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TMS shows promise in tackling depression ‘epidemic’



A modified transcranial magnetic stimulation (TMS) treatment led to a profound improvement in patients with hard-to-treat depression in a recent study.

Overall, 66 per cent of patients with major depressive disorder who took part in the study responded to the novel treatment, and 42 per cent showed acute remission. 

This is significantly higher than the 29 per cent response rate reported for the standard FDA-approved protocol and also better than the response rates reported for alternative evidence-based protocols.  

Study lead Sabrina Segal, Ph.D., Director of Research at Family Care Center, said:  “The findings are significant, particularly for patients who have tried other treatments and not seen desired results.

She added: “Our TMS protocol reduced patient symptoms considerably more than other approaches and with virtually no side effects.” 

Only 30-50 per cent of patients experience full recovery or remission when treated with psychotherapy or medication. 

Even when medications do work, they can sometimes cause side effects ranging from weight gain to sexual dysfunction, and in some cases, can actually exacerbate depression symptoms. 

Patients who try several types of therapy unsuccessfully are often considered treatment-resistant, especially those who suffer from major depressive disorder, which is considered the leading cause of disability worldwide, according to the World Health Organization.

Dr Segal said: “This is a global epidemic.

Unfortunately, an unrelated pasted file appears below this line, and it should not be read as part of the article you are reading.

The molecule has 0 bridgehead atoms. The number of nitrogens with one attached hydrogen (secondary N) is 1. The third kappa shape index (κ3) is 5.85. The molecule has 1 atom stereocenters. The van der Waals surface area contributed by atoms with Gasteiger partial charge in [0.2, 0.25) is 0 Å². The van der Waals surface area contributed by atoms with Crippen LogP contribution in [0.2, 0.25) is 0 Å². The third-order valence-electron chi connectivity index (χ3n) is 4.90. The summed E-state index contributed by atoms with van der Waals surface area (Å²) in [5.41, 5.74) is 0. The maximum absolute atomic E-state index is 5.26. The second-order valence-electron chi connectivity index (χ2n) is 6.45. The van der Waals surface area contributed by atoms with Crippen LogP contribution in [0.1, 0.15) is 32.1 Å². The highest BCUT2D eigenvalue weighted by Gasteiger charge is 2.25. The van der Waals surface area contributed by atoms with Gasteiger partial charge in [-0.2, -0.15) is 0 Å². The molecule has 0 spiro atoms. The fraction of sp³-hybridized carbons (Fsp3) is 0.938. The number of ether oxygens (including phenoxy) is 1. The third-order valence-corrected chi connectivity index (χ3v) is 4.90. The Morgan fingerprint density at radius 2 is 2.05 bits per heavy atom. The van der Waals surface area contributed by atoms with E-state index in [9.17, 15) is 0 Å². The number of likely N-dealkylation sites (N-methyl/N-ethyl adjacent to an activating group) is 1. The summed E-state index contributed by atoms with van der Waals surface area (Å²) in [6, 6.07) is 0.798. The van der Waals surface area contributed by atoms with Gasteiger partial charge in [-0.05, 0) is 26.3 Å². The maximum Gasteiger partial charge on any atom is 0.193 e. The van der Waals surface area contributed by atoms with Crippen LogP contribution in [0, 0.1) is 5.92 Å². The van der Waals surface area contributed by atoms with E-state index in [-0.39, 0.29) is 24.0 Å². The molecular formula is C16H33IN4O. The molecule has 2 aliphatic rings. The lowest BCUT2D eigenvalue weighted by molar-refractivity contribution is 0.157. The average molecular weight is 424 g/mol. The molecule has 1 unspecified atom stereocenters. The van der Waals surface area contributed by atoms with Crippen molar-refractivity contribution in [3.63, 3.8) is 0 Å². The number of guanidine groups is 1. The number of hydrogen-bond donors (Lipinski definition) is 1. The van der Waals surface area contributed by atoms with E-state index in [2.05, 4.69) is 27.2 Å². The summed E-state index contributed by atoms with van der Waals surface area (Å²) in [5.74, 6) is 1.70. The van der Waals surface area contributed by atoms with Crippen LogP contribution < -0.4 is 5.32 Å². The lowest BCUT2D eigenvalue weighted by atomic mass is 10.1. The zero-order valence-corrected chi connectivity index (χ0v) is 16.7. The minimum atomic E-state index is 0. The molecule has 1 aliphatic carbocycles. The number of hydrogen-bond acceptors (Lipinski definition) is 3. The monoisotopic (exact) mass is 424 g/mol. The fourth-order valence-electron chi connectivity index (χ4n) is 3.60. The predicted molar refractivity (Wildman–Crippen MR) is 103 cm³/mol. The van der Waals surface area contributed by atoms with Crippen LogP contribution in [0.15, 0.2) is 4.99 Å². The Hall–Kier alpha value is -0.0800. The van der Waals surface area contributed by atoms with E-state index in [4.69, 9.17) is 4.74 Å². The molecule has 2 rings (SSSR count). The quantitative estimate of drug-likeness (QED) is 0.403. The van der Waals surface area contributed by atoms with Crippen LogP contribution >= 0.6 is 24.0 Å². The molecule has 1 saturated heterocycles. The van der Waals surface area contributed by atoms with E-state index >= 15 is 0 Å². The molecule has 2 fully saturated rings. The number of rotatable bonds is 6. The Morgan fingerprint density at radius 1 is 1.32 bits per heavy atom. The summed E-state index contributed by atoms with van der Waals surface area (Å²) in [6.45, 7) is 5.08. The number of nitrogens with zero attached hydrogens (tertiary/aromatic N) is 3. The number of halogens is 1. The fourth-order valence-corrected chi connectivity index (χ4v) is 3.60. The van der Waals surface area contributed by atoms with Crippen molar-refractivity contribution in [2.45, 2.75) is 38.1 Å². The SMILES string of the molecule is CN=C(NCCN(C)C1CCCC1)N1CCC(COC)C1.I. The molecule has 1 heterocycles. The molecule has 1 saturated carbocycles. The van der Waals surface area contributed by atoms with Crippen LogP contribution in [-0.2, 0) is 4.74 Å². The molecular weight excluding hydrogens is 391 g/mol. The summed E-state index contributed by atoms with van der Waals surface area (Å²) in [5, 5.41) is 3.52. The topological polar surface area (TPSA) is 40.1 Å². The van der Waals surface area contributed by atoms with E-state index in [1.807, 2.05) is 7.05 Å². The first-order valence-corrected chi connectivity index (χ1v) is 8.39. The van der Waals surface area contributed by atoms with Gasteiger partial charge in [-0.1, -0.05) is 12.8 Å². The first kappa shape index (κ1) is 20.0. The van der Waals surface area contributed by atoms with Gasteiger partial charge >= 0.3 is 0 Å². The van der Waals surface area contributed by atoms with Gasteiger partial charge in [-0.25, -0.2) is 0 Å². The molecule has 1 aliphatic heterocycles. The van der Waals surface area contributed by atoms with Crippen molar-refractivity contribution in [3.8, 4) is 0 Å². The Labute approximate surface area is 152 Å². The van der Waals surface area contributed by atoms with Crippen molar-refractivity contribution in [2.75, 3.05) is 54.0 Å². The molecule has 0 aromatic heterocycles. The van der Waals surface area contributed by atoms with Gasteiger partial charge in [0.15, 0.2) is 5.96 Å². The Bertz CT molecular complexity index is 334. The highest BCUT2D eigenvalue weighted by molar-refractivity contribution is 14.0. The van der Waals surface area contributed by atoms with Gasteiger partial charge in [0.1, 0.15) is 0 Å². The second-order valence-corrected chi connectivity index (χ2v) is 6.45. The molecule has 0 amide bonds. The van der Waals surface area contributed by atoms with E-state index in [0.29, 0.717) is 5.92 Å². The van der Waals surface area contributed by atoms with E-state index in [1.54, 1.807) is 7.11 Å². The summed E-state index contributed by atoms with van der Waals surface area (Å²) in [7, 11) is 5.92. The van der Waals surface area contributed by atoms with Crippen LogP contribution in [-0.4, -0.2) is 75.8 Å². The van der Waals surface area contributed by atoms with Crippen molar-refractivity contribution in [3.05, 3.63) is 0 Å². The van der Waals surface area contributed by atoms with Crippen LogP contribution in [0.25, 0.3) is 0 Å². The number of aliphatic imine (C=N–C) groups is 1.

“Simply put, we need more effective treatment options, and that’s where TMS can make an impact.”

During the trial, more than 30 dozen patients underwent TMS to a region in the front left portion of the brain. 

The technique is already approved by the FDA for the treatment of major depressive disorder; however, it has only been shown to offer a meaningful reduction in depression symptoms in about 29 per cent of patients.

Charles L. Weber, DO, FASAM, Chief Medical Officer and Founder of Family Care Center, said: “We took that approach a step further.

 “What we did was follow up the more traditional stimulation of 15 minutes to the left side of the brain, with three minutes of high frequency, short bursts of stimulation to an area in the right side of the brain.”

He added: “This type of stimulation to the right side has been associated with improvements in symptoms related to anxiety and post-traumatic stress disorder (PTSD). 

“A couple of recent studies have demonstrated a reduction in depressive symptoms in older adults; however, this is the first study to show the effectiveness of the right-side stimulation on reduction of depressive symptoms in younger adults.” 

The fact that two-thirds patients showed a response to this approach and nearly half had acute remission is made more encouraging by the fact that most patients in this study suffered from other conditions as well, such as anxiety and PTSD.

Dr Segal said: “There is much more research needed in those areas, but given our initial success, we’re optimistic about the potential, particularly given their demographics.”

The researcher added: “We are making huge strides in understanding how TMS works, but we’re still just scratching the surface.

 “Hopefully, this could someday become a first-line therapy for millions who suffer from a variety of mental illnesses and spare them the devastating toll they often take on their lives.”

Image: Family Care Center

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